Why Would I Hire a Consultant

Businesses hire consultants for 4 main reasons:

1) They require subject matter expertise that they don’t have in-house.

2) They require additional bandwidth to facilitate an initiative.

Business executives talking


3) The business owners and/or management are seeking independent, strategic validation of a course of action they plan to take. In this case it’s about getting a second informed opinion.

4) The owners and/or management are seeking a 3rd party scapegoat for an unpopular course of action they are planning to take (“The consultants recommended this course of action”) or don’t want to take (“The consultants advised against it.”).

Ultimately, consultants are hired on the basis that they are going to provide tangible value from either a financial, operational or political nature.

Need help with your business? Want to increase performance & your bottom line?  Contact us today:
Email: info@stellaconsolutions.com
Web: www.stellaconsolutions.com
Tel: (613) 263-1010

Business Detective – Case of the Declining Profits

Peter, the owner and President of a local moving company, had an issue. New sales were steady and customer retention was good but the company’s bottom line was slowly declining. Month after month. Everyone in the company appeared to be working hard. The team was focused on looking after their customers. So why were profits in decline?

 Discussions with Peter revealed that he had been running his business for twenty years. He had many interests outside the company and had been attempting to step away from day-to-day involvement with the business. Ultimately, we wanted his management team to run the  business.   To this end, six months ago he had promoted Fred into the role of Operations Manager. Fred was Peter’s best driver and a model employee. Peter figured  that if everyone could be like Fred then the company would do well.

In meeting Fred, it was apparent that he cared about the company. His stated focus was on looking after his customers and making sure everyone was happy. While these were noble goals, they were only part of his overall responsibility. The reality was that operations were loose. Specifically, labour force costs were not being well managed. The real issue? Fred was unaware of the impact that he could have on the company’s financial performance.

This wasn’t Fred’s fault though – he was focusing on what he knew and what was important to him. He had never been trained on why it was necessary to keep tight controls on his labour costs and more importantly, how to do so.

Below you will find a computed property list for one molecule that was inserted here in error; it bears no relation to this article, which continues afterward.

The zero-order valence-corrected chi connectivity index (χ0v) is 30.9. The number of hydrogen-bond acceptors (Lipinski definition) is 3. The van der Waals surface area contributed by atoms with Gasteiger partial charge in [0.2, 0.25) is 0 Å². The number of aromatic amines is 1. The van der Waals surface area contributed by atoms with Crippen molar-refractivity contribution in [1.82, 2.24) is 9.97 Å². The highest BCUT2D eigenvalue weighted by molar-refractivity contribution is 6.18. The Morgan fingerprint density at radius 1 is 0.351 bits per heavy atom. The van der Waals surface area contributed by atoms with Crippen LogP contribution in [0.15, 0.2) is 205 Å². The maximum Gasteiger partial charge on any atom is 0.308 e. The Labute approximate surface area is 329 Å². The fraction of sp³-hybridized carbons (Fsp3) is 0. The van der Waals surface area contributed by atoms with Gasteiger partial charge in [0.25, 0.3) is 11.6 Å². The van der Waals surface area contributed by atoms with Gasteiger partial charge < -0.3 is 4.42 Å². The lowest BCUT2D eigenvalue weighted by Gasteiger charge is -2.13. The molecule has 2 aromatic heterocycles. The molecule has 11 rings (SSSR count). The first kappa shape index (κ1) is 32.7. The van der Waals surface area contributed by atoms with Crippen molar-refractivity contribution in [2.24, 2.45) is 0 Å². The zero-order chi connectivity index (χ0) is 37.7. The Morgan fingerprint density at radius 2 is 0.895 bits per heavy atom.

This scenario is not unique and happens every day. Regretfully, it can kill a company quickly if it’s not identified and fixed. Fortunately, the missing skills in this case are all teachable skills. Proper coaching together with regular, structured follow up was ultimately the successful solution for Fred and Peter.

Need help with your business? Want to increase performance & your bottom line?  Contact us today:
Email: info@stellaconsolutions.com
Web: www.stellaconsolutions.com
Tel: (613) 263-1010

The 4 Core Pillars of Increasing Revenue

When it comes down to it, there are only four core ways to increase your company’s revenue:

  1. Get new customers;
  2. Get your customers to buy more frequently;
  3. Get your customers to increase the average spend per order;
  4. Increase your prices.

Most companies are focused on the first pillar – getting new customers. While no doubt important, this represents just one piece of the big picture. The other three pillars focus on existing customers. The larger your customer base, the more you need to think about it. Every company needs to set it’s own strategy based on it’s goals and corporate philosophy. The key is to make a conscientious decision about each pillar and not ignore them.


Look at it this way; if you have 1,000 customers spending $100 per month your annual revenue is $1,200,000. If you increase your customer base (new sales) 10% you will add 100 customers and your total revenue will be $1,320,000. Your overall growth would be 10%.

If you were also able to develop and implement a plan to get 5% of your customers to buy more frequently than once per month, increase the average $100 transaction 5% and increase your prices 2% then your resulting compounded growth would be 23%.

Think about the pillars in terms of your local McDonalds. The average customer may visit once per month and spend $20. If McDonalds increases their prices 2%, gets 5% of their customers to come each week rather than every month (loyalty card) and increases the average transaction to $21.00 (would you like fries with that?) then that combined growth will far exceed the growth from new customers.

Of course, each percentage needs to be massaged for your particular industry but again, the key is give it conscientious thought and then develop and implement a plan. If you want help, call us.

Stellacon Solutions helps business owners and executives achieve their revenue and profit goals. Let us help you.

Visit us: www.stellaconsolutions.com

Contact us: info@stellaconsolutions.com or (613) 263-1010.